A huge percentage of people have a camera of some type with them at all times. iPhones, Android, BlackBerry, and even many “dumb” phones are getting better & better cameras. Even actual digital cameras are small enough to carry with us at all times.
Have you ever thought ‘outside the box’ of what you can use those cameras for? I use them for so much more than the typical ‘family and friends pictures’. As a genealogist I learned many many years ago that you can use a digital camera to take pictures of documents and old photos that couldn’t be scanned.
Family History & Documents
Our family has a tintype picture of a distant relative. When you scan the picture, it comes almost entirely black. I am a beginner photographer so I am sure there are ways to scan the picture, but for those of us who use digital cameras for basic use, you can take several pictures of the tintype from various distances. Try different types of background colors depending on what color you are dealing with. The more light the better. I used outside light and it came out great. This also works great for photos that are permanently placed in frames that the picture can’t be removed or if the picture is just too large for the scanner. In case you think this is an inferior method, this is actually how artists & collectors get paintings & other art into digital form. I also have a few pictures that are part of the frame, and have a curve to them which makes it impossible to scan.
Visiting relatives during the holidays? As a genealogist you might see pictures of ancestors you haven’t seen before, but the family member is not willing to part with it. Ask if you can take a picture of a picture. If you are able, ask if you can remove it from the frame first so you don’t have that glass glare.
Ever visit a family history center and view microfilm or microfiche? Is there a long line to use the film reader/printer to save images or print them? Or maybe your family history center doesn’t have a machine to save or print. You can take a digital picture of the image on the film reader. Set your camera in ‘Macro’ mode (usually the Flower icon/indicator) and take a picture of the image that is displayed. Since this isn’t an article on how to take pictures, refer to your owner’s manual and experiment to get the best results.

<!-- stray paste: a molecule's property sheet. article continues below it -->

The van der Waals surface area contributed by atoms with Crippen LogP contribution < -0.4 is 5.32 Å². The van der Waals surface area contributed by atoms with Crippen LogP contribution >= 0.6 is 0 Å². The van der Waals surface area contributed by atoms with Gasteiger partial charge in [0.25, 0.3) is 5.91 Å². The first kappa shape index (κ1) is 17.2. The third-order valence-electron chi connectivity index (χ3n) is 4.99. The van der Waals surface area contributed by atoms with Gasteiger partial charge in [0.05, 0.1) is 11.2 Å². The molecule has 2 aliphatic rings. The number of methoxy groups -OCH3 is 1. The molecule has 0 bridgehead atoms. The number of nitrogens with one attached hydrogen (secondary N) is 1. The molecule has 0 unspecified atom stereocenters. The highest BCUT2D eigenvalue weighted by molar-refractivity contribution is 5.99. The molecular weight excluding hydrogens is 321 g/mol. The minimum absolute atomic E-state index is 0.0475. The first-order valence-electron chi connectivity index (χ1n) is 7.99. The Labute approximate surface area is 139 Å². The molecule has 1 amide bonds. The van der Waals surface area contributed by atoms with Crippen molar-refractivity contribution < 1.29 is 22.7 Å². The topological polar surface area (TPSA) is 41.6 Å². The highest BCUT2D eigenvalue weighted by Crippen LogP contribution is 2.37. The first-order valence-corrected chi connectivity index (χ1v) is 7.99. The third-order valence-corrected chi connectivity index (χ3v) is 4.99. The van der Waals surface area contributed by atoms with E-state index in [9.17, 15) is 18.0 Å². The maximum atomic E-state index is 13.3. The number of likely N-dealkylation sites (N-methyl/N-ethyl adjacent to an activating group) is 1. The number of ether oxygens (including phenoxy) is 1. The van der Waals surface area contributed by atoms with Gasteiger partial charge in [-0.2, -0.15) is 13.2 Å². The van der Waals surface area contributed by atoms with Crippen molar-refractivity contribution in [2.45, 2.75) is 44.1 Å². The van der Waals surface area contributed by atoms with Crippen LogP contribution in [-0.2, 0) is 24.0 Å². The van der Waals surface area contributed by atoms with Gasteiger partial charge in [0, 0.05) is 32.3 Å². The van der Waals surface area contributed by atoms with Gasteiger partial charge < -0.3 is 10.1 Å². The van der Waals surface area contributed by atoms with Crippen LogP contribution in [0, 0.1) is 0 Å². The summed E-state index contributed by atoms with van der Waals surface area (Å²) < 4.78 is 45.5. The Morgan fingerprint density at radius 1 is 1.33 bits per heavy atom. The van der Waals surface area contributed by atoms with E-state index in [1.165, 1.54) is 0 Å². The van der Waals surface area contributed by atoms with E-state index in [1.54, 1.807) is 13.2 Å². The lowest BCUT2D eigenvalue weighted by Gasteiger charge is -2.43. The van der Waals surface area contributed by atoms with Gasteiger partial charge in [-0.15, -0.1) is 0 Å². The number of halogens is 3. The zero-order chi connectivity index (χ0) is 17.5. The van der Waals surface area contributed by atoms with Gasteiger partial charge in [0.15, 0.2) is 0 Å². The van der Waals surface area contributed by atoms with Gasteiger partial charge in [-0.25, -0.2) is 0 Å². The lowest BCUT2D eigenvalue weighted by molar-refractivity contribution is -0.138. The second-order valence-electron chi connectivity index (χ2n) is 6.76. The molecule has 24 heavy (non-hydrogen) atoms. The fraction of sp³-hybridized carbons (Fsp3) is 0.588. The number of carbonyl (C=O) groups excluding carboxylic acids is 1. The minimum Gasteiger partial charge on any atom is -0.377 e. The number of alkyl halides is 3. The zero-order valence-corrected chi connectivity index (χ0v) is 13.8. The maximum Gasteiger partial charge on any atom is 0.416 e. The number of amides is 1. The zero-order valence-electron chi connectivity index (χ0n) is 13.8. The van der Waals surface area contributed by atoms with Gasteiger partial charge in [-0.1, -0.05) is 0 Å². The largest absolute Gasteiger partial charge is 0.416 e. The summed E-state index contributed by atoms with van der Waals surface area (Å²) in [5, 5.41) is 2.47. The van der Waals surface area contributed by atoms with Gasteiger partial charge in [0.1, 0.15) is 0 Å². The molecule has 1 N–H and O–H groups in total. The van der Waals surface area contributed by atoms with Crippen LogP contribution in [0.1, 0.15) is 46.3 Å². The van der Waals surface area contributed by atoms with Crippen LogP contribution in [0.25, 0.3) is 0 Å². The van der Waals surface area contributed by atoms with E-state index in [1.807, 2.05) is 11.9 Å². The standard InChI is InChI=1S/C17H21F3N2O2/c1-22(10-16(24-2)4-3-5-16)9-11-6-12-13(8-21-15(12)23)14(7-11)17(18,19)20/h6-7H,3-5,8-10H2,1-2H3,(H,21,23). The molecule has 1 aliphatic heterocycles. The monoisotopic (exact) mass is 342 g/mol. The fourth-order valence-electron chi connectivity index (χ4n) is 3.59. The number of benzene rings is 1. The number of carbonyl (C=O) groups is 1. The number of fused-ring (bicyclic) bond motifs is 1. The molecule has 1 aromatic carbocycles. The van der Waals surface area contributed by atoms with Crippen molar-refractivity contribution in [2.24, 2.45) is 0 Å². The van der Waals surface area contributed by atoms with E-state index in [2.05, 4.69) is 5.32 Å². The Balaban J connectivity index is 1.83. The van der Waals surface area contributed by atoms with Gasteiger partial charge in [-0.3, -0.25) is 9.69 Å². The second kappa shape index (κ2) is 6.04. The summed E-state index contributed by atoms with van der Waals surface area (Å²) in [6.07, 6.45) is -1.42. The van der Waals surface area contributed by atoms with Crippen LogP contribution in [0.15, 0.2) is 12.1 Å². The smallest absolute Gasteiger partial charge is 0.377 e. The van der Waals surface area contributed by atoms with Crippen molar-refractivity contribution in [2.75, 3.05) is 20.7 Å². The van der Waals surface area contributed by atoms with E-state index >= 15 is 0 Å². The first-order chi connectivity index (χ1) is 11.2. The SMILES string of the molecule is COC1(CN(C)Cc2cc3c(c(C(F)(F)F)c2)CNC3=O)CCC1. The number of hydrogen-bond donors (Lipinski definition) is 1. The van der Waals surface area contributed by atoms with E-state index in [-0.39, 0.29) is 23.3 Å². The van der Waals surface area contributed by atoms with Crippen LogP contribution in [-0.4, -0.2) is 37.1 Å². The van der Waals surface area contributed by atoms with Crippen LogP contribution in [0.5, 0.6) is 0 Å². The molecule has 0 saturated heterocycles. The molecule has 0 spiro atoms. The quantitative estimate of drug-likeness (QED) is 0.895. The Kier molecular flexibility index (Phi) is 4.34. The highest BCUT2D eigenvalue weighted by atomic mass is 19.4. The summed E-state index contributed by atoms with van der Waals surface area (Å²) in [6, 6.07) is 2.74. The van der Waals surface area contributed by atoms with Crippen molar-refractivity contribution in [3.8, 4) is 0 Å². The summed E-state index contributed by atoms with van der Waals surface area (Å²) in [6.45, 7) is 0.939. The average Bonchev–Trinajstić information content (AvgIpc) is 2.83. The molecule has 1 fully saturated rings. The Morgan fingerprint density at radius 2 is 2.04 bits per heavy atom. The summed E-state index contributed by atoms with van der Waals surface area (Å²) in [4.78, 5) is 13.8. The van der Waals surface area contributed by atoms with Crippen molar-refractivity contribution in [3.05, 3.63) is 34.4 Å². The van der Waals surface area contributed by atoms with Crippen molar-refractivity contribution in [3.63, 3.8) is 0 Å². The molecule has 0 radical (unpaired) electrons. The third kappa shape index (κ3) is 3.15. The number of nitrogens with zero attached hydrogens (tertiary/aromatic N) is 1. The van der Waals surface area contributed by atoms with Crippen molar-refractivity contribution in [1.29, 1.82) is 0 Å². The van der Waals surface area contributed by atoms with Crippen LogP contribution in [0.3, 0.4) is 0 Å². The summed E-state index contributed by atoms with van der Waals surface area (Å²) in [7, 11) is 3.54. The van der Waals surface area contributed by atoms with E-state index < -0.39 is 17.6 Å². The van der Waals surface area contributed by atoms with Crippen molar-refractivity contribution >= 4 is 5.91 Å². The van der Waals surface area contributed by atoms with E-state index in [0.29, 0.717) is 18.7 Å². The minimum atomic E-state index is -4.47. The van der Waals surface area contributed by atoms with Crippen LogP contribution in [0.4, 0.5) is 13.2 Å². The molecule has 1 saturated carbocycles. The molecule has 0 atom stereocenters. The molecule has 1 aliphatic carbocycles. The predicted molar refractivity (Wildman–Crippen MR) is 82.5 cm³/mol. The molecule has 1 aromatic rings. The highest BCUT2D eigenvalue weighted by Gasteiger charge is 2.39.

Attending a funeral for a family member? After the grave site service, go the caretakers office or ask family members to see if there are other family members buried there. Take photos of the tombstones for future genealogy research and to share on FindAGrave.com, that we previously told you about. Usually, family members are buried near each other. Take a small walk around.
Insurance Claims & Inventory
For years I would have a disposable camera in my car in case I was involved in an accident, I could easily take pictures for insurance. But you are always at the mercy of whether or not the camera was in good shape due to high heat in the car. Having a camera phone comes in handy for those unfortunate events.
With my camera phone, I have taken a picture of my car from different angles and of the license plate. If my car is stolen, I can give the information to police because it is on my phone. Take a picture of the VIN # too for added information, your insurance card and make sure you zoom in enough to read the information. But if your camera only has digital zoom (most phone-cameras) just place the camera closer. Digital zoom doesn’t increase quality. Its really more of a “fake” zoom.
You can do a quick photo inventory of personal belongings in your home. From personal experience, if you need to evacuate your home due to fires, you can take quick photos for insurance. But you should take those long in advance to prevent added stress in the moment.
Buy the Right Stuff
Many times when I find deals at retail stores, I am not really looking for them. On many occasions I have found shoes at a good deal for my kids. But they come in different colors and styles etc. Instead of guessing and gambling with the option of having to return it, I call my kids and let them know that I am going to take a picture of the different options of colors or styles and they can pick out what they like. I use Yahoo’s Instant Messenger on my BlackBerry, you can also text your photos (keep in mind that costs can apply depending on your service). Snap your photo, send the choices and they can text or IM their picks back, Viola! You get a great deal and you know your kids will like the selection.
Capture Chalk/Marker Boards & Other Notes
A few months back I attended my son’s back to school night at his high school. One class we attended had some great information written on the board. But we were only in the class for about 10 minutes and I had no writing paper with me. Light bulb moment, take a picture of the board and take notes later. Life is good. You could also do this for an awesome Sunday-school lesson.
In one of my son’s classes in high school, there was a limited amount of books and so not all students could read the material. He took pictures of the chapter that was needed and posted to his Facebook page. Many of his friends were grateful for his efforts.
Here is a small list of other options of items you can take a picture of:
- Broken part for your home or car that is too large to take to your home improvement or auto store.
- Business cards (there are apps for smartphones to read the info & put it in your contacts).
- Signs, handouts, bulletin board announcements.
- Recent pictures of your kids. Hopefully you will never need them, but can be helpful if needed by the police department.
This is just a sampling of what can be done with your cell phone camera and small portable digital cameras. What have you used your camera phone for that to you seems unusual but very useful?